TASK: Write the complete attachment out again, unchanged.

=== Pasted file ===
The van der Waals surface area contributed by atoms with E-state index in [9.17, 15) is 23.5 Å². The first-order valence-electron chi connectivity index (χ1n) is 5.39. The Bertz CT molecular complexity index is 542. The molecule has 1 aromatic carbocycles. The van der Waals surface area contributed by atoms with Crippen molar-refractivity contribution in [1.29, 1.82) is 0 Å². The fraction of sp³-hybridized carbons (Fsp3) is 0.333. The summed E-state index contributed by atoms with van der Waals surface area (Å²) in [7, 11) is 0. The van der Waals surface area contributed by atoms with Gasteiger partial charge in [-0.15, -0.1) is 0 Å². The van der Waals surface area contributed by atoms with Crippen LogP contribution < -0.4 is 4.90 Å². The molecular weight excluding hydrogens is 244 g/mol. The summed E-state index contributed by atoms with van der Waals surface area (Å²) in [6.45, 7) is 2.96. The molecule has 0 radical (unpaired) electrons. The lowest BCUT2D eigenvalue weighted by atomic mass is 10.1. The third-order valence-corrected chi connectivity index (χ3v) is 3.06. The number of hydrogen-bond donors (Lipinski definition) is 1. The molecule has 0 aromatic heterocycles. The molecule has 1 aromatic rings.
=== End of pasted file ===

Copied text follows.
The van der Waals surface area contributed by atoms with E-state index in [9.17, 15) is 23.5 Å². The first-order valence-electron chi connectivity index (χ1n) is 5.39. The Bertz CT molecular complexity index is 542. The molecule has 1 aromatic carbocycles. The van der Waals surface area contributed by atoms with Crippen molar-refractivity contribution in [1.29, 1.82) is 0 Å². The fraction of sp³-hybridized carbons (Fsp3) is 0.333. The summed E-state index contributed by atoms with van der Waals surface area (Å²) in [7, 11) is 0. The van der Waals surface area contributed by atoms with Gasteiger partial charge in [-0.15, -0.1) is 0 Å². The van der Waals surface area contributed by atoms with Crippen LogP contribution < -0.4 is 4.90 Å². The molecular weight excluding hydrogens is 244 g/mol. The summed E-state index contributed by atoms with van der Waals surface area (Å²) in [6.45, 7) is 2.96. The molecule has 0 radical (unpaired) electrons. The lowest BCUT2D eigenvalue weighted by atomic mass is 10.1. The third-order valence-corrected chi connectivity index (χ3v) is 3.06. The number of hydrogen-bond donors (Lipinski definition) is 1. The molecule has 0 aromatic heterocycles. The molecule has 1 aromatic rings.